Netflix Dogs reviews have been sparkling through webpages worldwide and for all the right reasons. The six-part documentary series is master storytelling at its very best!
When the cute thumbnail of a husky showed on my Netflix curated watch list, little did I know of what was to come with the genre-bender. Dogs goes beyond comic canine videos to the very thread of life as we know it. This precious trove of moving tales, venturing from the US to Syria, Italy to Japan and Costa Rica is not only visually stunning but breath-taking. Depicting how cultures as diverse are all woven by the affection for dogs.
What Glen Zipper and Amy Berg have done really well with Dogs is to veer the focus away from the good boys that everyone knows dogs are — to their sidekicks, the humans. Every featured dog is loyal and loving but their story signifies something far more complicated.
Netflix’s Dogs is a triumphant documentary series that celebrates dogs and their people in a tender but true light– it can get pensive and funny, at short notice. A must-watch!
The series’ first episode brings us up, close and personal with Corrine, an 11-year-old with epilepsy, and her wait for, a service dog. The camera doesn’t shy away to show the torment that the little girl (and the parents) go through in an epileptic attack, till the time Rory, the service dog comes to help.
The 12-day training camp where service dogs meet their humans — kids with disabilities reveals all the hard work and dedication that often goes behind the scenes.
The second episode brings Syria war from the safe distance of a news headline to your living room. The intricate emotional connection between separated friends – Ayham, a refugee in Berlin and his dog, Zeus in Damascus is bound to get you misty-eyed. You get to know so much about the everyday life in a war-torn city through the pixelated Facetime calls – the bombing, the sirens and even the innocence of the kids who forget the travesty of terror, if only momentarily, during their daily interactions with Zeus.
The most innocent of a war’s victims are animals for they know no concept of borders. From Manto’s Dog of Tetwal to Spielberg’s War Horse artists’ have tried to bring this truth home. It would truly take a heart of stone to not root for Zeus, signifying all that’s pristine and innocent, amid the futility of war.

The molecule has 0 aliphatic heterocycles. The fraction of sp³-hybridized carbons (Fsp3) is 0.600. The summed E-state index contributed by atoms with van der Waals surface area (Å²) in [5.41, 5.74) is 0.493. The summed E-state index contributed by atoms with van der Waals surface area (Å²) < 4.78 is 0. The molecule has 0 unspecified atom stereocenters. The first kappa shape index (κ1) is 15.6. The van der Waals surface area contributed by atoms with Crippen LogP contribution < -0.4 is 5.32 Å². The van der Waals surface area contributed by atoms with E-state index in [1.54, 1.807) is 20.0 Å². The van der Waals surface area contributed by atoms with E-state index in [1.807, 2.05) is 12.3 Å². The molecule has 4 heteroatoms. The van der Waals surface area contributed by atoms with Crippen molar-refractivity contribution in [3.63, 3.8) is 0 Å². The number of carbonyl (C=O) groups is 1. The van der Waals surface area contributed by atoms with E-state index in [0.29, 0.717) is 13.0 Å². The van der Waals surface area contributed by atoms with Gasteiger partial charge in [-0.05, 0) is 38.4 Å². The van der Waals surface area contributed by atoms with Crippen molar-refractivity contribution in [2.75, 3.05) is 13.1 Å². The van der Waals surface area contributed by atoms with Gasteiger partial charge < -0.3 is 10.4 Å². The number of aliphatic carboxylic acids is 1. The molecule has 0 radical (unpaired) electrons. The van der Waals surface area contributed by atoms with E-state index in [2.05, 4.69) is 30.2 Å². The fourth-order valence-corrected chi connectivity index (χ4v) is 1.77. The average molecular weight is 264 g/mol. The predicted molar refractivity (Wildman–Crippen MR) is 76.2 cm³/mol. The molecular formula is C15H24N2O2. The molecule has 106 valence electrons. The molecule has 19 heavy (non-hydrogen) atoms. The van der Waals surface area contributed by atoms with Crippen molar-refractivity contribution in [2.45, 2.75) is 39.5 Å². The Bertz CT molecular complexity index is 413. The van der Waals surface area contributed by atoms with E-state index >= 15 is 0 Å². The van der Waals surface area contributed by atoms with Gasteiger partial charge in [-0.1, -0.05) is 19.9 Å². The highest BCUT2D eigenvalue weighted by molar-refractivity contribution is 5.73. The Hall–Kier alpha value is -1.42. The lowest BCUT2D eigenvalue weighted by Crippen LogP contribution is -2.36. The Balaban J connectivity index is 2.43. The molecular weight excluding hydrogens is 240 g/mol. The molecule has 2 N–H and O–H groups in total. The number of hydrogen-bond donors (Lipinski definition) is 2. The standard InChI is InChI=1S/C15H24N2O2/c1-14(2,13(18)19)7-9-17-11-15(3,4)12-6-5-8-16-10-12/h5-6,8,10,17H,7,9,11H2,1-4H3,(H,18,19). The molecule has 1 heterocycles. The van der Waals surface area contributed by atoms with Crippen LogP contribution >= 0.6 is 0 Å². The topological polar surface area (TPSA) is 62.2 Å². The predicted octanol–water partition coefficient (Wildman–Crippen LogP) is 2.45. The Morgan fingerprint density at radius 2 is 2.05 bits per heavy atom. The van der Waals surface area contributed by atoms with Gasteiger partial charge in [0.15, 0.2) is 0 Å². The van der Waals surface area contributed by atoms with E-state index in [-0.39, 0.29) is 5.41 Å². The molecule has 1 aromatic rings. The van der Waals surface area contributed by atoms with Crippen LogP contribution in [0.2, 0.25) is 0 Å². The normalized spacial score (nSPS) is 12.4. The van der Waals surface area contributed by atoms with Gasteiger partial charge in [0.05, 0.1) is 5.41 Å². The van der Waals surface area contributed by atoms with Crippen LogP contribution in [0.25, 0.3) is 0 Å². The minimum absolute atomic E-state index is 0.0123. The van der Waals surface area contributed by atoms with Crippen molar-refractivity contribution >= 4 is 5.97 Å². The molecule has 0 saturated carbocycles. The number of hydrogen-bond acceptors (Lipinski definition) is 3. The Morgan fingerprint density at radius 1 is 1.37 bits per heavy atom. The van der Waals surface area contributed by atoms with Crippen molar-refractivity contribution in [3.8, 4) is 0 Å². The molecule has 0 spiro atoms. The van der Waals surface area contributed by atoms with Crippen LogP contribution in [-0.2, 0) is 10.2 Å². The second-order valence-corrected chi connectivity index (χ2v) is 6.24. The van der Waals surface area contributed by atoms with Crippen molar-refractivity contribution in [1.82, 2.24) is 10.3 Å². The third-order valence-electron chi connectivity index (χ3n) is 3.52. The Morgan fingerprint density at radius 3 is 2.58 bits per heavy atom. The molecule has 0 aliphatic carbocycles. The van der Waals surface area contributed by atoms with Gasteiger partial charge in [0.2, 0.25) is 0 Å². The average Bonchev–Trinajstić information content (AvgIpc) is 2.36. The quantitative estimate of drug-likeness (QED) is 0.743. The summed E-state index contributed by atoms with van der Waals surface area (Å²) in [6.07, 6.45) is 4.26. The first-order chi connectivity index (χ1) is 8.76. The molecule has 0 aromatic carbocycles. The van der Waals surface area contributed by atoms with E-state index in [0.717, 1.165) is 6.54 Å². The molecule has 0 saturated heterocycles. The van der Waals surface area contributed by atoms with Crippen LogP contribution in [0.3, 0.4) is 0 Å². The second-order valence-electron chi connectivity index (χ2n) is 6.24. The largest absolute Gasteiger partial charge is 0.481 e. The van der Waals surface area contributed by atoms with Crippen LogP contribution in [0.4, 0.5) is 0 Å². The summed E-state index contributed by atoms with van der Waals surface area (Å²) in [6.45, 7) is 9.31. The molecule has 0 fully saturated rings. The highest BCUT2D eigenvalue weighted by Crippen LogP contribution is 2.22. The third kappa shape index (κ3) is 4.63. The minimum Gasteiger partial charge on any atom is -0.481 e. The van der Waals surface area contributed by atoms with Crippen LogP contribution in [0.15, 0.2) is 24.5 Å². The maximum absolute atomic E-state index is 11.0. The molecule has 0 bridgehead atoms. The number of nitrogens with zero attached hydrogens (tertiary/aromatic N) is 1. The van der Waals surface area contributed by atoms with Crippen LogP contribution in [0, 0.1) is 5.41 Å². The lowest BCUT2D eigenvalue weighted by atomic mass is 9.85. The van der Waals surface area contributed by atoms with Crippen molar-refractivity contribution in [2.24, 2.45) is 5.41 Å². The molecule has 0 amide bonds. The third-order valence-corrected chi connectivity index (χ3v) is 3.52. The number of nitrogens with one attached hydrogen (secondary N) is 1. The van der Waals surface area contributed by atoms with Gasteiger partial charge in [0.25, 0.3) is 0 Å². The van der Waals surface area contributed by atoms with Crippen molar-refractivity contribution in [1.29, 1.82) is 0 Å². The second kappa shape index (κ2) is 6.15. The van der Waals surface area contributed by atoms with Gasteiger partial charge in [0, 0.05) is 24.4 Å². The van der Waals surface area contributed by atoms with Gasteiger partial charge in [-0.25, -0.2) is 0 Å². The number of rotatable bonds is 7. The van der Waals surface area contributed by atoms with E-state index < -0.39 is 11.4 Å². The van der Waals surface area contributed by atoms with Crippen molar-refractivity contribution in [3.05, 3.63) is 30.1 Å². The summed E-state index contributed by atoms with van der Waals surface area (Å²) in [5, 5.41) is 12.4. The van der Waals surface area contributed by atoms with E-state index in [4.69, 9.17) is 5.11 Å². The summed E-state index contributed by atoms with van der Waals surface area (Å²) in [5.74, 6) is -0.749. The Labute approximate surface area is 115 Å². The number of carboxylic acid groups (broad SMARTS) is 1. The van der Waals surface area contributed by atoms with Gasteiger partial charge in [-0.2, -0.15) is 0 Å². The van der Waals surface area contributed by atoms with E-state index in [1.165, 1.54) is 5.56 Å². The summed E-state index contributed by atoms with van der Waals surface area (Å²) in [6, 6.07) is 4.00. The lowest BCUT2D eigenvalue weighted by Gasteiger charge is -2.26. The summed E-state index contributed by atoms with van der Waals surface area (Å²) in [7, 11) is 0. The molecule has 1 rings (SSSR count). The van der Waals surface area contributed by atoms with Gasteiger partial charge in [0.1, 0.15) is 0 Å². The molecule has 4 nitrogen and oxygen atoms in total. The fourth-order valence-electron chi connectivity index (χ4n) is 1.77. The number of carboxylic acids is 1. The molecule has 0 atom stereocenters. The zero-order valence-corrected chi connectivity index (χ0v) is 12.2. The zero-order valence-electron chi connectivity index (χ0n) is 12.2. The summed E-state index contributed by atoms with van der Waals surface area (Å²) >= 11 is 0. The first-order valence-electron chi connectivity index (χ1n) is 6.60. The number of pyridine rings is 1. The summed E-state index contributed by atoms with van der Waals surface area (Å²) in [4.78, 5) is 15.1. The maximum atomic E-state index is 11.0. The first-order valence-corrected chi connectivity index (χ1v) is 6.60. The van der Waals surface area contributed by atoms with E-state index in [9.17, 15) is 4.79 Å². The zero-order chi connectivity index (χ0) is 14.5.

Directed by Emmy-winning filmmaker Richard Hankin, Ice on Water encapsulates the camaraderie between Alessandro, a fisherman in Italy, and his dog Ice. The diminishing catch in Lake Como and the younger generation’s disinterest in running the family business forms the backdrop of this drama. Ice remains the only constant in Ale’s daily life in these turbulent times of climate change and generational shifts.
On many levels, it reminded me of Laurie Anderson’s ‘Heart of a Dog’.
The fourth episode in the documentary series is about two Japanese groomers participating in a competition. If you wanted to know about the canine fashion and grooming – not to forget the cultural touch, this is your go-to episode.
But even this funny take has its moments as Kenichi Nagase, the groomer philosophically remarks “Human relationships are so complex. Dogs make life simple. Dogs never betray your trust. ”
Costa Rica’s dog sanctuary Territorio de Zeguates is home to nearly a thousand dogs who roam its hundreds of acres. But this doggy heaven faces troubles as the country’s municipal board intervenes to check on the canine population.
It is amazing to know of what goes behind the running of this land, how a community of dog lovers and volunteers dabbles with limited resources to realize a common dream – save every dog possible.
The series finale features the inspiring story of dog rescuer Anna (of Hearts and Bones). She drives at-risk dogs (those on the death list) across the country in hopes of finding them forever homes in New York City. A network of volunteers works alongside her to save dogs and find them potential homes.
“For the last 14 years — through successes and many more frequent failures — Anthony (my dog) has always been there for me. With his wagging tail at the door after a long, hard day … And, most importantly, with his constant, unrelenting, unconditional love. Dogs don’t just make us feel loved, dogs make us feel safe. They allow us to venture out into the world, take our lumps and come back to the best friend any of us could ever want or imagine …
Our love for them speaks to our unanimity of needs. Love. Friendship. Companionship. Loyalty. We all want these qualities in our lives, and dogs are the only souls on the planet who guarantee us each and every one of them in spades.”— Glen Zipper